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Roma just scored Netflix its first Best Picture Oscar nomination

Netflix spent a reported $25 million on Roma’s awards season campaign. It paid off.

Marco Graf, Daniela Demesa, Yalitza Aparicio, Marina De Tavira, Diego Cortina Autrey, and Carlos Peralta Jacobson in Roma, written and directed by Alfonso Cuarón. Carlos Somonte/Netflix
Constance Grady is a senior correspondent on the Culture team for Vox, where since 2016 she has covered books, publishing, gender, celebrity analysis, and theater.

It’s happened: Netflix’s Roma is officially a Best Picture nominee for the 2019 Oscars. Which means that for the first time, Netflix has a chance to win the Oscar for Best Picture.

This is not the first time Netflix has managed to finagle an Oscar nomination. In 2018, the company’s historical drama Mudbound was nominated for four Oscars — Best Adapted Screenplay, Best Supporting Actress for Mary J. Blige, Best Cinematography, and Best Original Song. Netflix also picked up a few nominations in the documentary categories in 2018, but it did not win in any category.

Now, Netflix has once again earned the attention of the Academy with Roma, director Alfonso Cuarón’s intimate story of a domestic worker in Mexico City in 1971, drawn from Cuarón’s memories of his childhood.

The film secured a total of 10 nominations, including nods for Best Director, Best Screenplay, Best Foreign Language Film, and Best Cinematography, making Cuarón the only director in history to be nominated for both Best Director and Best Cinematography simultaneously. Roma is tied with The Favourite for the most nominations of the year, making it by some measures a de facto frontrunner for Best Picture.

All of which means that finally, Netflix has a chance to succeed where Amazon failed with Manchester by the Sea in 2017, and at last bring the much-coveted Best Picture honor to a streaming service.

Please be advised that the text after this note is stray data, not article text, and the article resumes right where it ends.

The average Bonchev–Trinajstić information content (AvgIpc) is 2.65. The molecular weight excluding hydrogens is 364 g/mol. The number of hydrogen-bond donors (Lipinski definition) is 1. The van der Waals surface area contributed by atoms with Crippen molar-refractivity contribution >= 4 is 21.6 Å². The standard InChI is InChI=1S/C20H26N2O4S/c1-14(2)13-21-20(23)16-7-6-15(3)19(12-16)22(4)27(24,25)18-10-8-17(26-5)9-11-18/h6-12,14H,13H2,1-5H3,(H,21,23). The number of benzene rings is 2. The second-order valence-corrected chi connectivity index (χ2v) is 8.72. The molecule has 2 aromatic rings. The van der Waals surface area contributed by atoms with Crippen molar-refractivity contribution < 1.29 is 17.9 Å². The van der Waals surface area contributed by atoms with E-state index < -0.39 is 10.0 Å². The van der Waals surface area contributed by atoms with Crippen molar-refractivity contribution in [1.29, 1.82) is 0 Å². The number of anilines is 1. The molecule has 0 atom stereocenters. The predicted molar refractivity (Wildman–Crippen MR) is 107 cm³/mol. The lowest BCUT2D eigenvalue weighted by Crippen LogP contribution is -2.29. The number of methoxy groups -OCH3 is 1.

Netflix worked hard for this nomination, spending a reported $25 million on its awards season campaign. (Roma itself cost just $15 million to make.) It far outspent other studios. “They’re the 800-pound gorilla,” one film publicist said of Netflix earlier this month. “It seems like they have unlimited resources.”

For Netflix to hang all its Oscars hopes on Roma makes a certain amount of sense. In many ways, the film has the kind of pedigree that the Oscars love. It has cleaned up on the awards circuit so far, including at big-deal award shows like the Golden Globes and the Critics’ Choice Awards. Critics, by and large, have been ecstatic.

Plus, its director is already an Oscar favorite, having won Best Director for Gravity in 2014.

But in other ways, Roma is a dark horse to win the Oscar. It’s in Spanish, and no foreign-language film has ever won the Oscar for Best Picture. It’s a black-and-white art movie.

And perhaps most damningly, despite Roma’s brief theatrical run, it’s still very much a Netflix movie. And Netflix is the kind of industry disrupter that many fear will eventually make movie theaters obsolete, which means that the Academy is not exactly friendly territory for its films. Some Oscar voters are unlikely to offer their support to a company that they think is destroying the fabric of Hollywood.

Moreover, Hollywood’s old guard generally doesn’t consider Netflix to be the home of serious filmmaking. Last year, Steven Spielberg compared Netflix movies to TV movies and said that they shouldn’t be eligible for Oscars. “You certainly, if it’s a good show, deserve an Emmy, but not an Oscar,” he said. And in 2017, Christopher Nolan compared Netflix’s direct-to-streaming release model to the direct-to-video release model, which he called a “nightmare.”

With this Best Picture nomination, Netflix has at last earned a certain amount of respectability for its original films, a certain industry cachet. What remains to be seen is whether it has enough cachet to take home the prize.

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